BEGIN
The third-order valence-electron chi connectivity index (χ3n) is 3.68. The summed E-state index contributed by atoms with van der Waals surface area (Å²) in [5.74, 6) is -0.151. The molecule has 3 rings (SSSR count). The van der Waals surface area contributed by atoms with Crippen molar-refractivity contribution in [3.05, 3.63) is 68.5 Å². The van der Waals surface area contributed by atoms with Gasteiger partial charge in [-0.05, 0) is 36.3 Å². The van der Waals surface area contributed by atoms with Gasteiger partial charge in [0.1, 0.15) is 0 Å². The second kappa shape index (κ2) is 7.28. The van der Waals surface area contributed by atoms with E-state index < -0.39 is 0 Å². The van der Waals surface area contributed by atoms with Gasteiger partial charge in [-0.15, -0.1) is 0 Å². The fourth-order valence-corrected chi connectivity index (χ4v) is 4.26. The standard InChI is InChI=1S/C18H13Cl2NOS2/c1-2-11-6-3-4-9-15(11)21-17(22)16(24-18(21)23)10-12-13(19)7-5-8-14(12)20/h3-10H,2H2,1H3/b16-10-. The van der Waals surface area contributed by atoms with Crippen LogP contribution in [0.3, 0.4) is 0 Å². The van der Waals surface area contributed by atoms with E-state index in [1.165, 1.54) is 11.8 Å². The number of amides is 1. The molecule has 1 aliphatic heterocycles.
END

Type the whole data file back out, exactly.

The third-order valence-electron chi connectivity index (χ3n) is 3.68. The summed E-state index contributed by atoms with van der Waals surface area (Å²) in [5.74, 6) is -0.151. The molecule has 3 rings (SSSR count). The van der Waals surface area contributed by atoms with Crippen molar-refractivity contribution in [3.05, 3.63) is 68.5 Å². The van der Waals surface area contributed by atoms with Gasteiger partial charge in [-0.05, 0) is 36.3 Å². The van der Waals surface area contributed by atoms with Gasteiger partial charge in [0.1, 0.15) is 0 Å². The second kappa shape index (κ2) is 7.28. The van der Waals surface area contributed by atoms with E-state index < -0.39 is 0 Å². The van der Waals surface area contributed by atoms with Gasteiger partial charge in [-0.15, -0.1) is 0 Å². The fourth-order valence-corrected chi connectivity index (χ4v) is 4.26. The standard InChI is InChI=1S/C18H13Cl2NOS2/c1-2-11-6-3-4-9-15(11)21-17(22)16(24-18(21)23)10-12-13(19)7-5-8-14(12)20/h3-10H,2H2,1H3/b16-10-. The van der Waals surface area contributed by atoms with Crippen LogP contribution in [0.3, 0.4) is 0 Å². The van der Waals surface area contributed by atoms with E-state index in [1.165, 1.54) is 11.8 Å². The number of amides is 1. The molecule has 1 aliphatic heterocycles.